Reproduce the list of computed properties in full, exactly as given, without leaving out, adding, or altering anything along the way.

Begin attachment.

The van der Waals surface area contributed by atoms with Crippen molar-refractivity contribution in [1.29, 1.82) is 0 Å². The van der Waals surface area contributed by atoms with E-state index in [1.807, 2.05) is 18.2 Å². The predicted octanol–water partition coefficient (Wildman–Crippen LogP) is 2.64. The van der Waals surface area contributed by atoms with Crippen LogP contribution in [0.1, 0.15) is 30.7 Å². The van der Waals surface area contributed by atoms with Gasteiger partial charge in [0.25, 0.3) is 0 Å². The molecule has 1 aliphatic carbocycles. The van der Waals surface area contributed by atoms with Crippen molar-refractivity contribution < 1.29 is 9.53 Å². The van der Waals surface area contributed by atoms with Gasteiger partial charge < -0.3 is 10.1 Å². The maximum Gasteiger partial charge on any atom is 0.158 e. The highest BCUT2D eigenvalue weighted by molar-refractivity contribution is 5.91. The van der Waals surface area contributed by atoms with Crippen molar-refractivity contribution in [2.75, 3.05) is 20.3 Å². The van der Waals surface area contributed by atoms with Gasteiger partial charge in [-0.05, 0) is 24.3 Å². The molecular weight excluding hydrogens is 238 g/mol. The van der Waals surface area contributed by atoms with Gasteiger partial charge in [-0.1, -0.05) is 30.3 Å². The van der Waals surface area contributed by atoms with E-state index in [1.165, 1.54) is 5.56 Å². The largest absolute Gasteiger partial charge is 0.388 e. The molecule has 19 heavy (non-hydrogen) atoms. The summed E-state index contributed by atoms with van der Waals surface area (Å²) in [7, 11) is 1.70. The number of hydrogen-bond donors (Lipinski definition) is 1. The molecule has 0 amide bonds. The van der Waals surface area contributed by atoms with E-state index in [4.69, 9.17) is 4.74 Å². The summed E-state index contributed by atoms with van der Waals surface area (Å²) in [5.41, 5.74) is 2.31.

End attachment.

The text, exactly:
The van der Waals surface area contributed by atoms with Crippen molar-refractivity contribution in [1.29, 1.82) is 0 Å². The van der Waals surface area contributed by atoms with E-state index in [1.807, 2.05) is 18.2 Å². The predicted octanol–water partition coefficient (Wildman–Crippen LogP) is 2.64. The van der Waals surface area contributed by atoms with Crippen LogP contribution in [0.1, 0.15) is 30.7 Å². The van der Waals surface area contributed by atoms with Gasteiger partial charge in [0.25, 0.3) is 0 Å². The molecule has 1 aliphatic carbocycles. The van der Waals surface area contributed by atoms with Crippen molar-refractivity contribution < 1.29 is 9.53 Å². The van der Waals surface area contributed by atoms with Gasteiger partial charge < -0.3 is 10.1 Å². The maximum Gasteiger partial charge on any atom is 0.158 e. The highest BCUT2D eigenvalue weighted by molar-refractivity contribution is 5.91. The van der Waals surface area contributed by atoms with Crippen molar-refractivity contribution in [2.75, 3.05) is 20.3 Å². The van der Waals surface area contributed by atoms with Gasteiger partial charge in [-0.05, 0) is 24.3 Å². The molecular weight excluding hydrogens is 238 g/mol. The van der Waals surface area contributed by atoms with Gasteiger partial charge in [-0.1, -0.05) is 30.3 Å². The van der Waals surface area contributed by atoms with E-state index in [1.165, 1.54) is 5.56 Å². The largest absolute Gasteiger partial charge is 0.388 e. The molecule has 19 heavy (non-hydrogen) atoms. The summed E-state index contributed by atoms with van der Waals surface area (Å²) in [7, 11) is 1.70. The number of hydrogen-bond donors (Lipinski definition) is 1. The molecule has 0 amide bonds. The van der Waals surface area contributed by atoms with E-state index in [4.69, 9.17) is 4.74 Å². The summed E-state index contributed by atoms with van der Waals surface area (Å²) in [5.41, 5.74) is 2.31.